Donors including Germany, Britain, Italy, Australia and Finland also followed the lead of the United States, which said on Friday it had “temporarily suspended the provision of additional funding” to the organization while it considered the claims as well as the United Nations plan to address concerns.

Japan announced late Sunday that it had also decided to suspend additional funding.

“When rebuilding Gaza, UNRWA must be replaced by agencies committed to real peace and development,” Israeli Foreign Minister Israel Katz said in a statement, calling on more donors to stop funding.

The organization promises a thorough investigation into the allegations, even before the explosive nature of the allegations comes to light.

Britain's Foreign Office also announced on Saturday that it would suspend future funding for UNRWA pending an investigation into the “relevant allegations.”

A statement from the Foreign Office said it was “appalled” by the allegations but remained “determined” to bring humanitarian aid to Gaza.

On Saturday, Hamas criticized Israeli “threats” to UNRWA and called on the United Nations and other international organizations “not to give in to threats and blackmail.” Damage to their homes from Israeli airstrikes in Rafah, Gaza, on January 27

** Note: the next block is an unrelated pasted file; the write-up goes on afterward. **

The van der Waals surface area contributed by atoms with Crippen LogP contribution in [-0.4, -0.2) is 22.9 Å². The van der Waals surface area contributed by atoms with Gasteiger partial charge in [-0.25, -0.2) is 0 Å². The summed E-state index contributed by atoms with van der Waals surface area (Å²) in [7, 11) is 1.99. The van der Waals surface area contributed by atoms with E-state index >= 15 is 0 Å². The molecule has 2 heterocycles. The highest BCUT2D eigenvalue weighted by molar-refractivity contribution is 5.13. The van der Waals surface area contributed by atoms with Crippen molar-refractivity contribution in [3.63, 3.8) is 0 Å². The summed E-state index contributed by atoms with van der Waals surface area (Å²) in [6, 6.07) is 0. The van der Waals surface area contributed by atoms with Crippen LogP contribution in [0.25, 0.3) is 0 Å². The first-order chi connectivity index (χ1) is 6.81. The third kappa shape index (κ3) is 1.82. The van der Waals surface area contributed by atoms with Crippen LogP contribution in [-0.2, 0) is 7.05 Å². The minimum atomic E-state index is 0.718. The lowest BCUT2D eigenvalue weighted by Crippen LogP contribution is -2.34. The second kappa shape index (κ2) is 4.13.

Damage to their homes from Israeli airstrikes in Rafah, Gaza, on January 27

People walk on a damaged street filled with rainwater on January 27 during Israeli attacks on Gaza

People walk on a damaged street filled with rainwater on January 27 during Israeli attacks on Gaza

Displaced Palestinians walk past Israeli tanks after the IDF called on residents of the Khan Yunis camp to leave their homes and go to the Rafah camps near the Egyptian border south of the Gaza Strip on January 26

Displaced Palestinians walk past Israeli tanks after the IDF called on residents of the Khan Yunis camp to leave their homes and go to the Rafah camps near the Egyptian border south of the Gaza Strip on January 26

Palestinians fleeing Khan Younis move towards Rafah on January 27 amid the ongoing conflict

Palestinians fleeing Khan Younis move towards Rafah on January 27 amid the ongoing conflict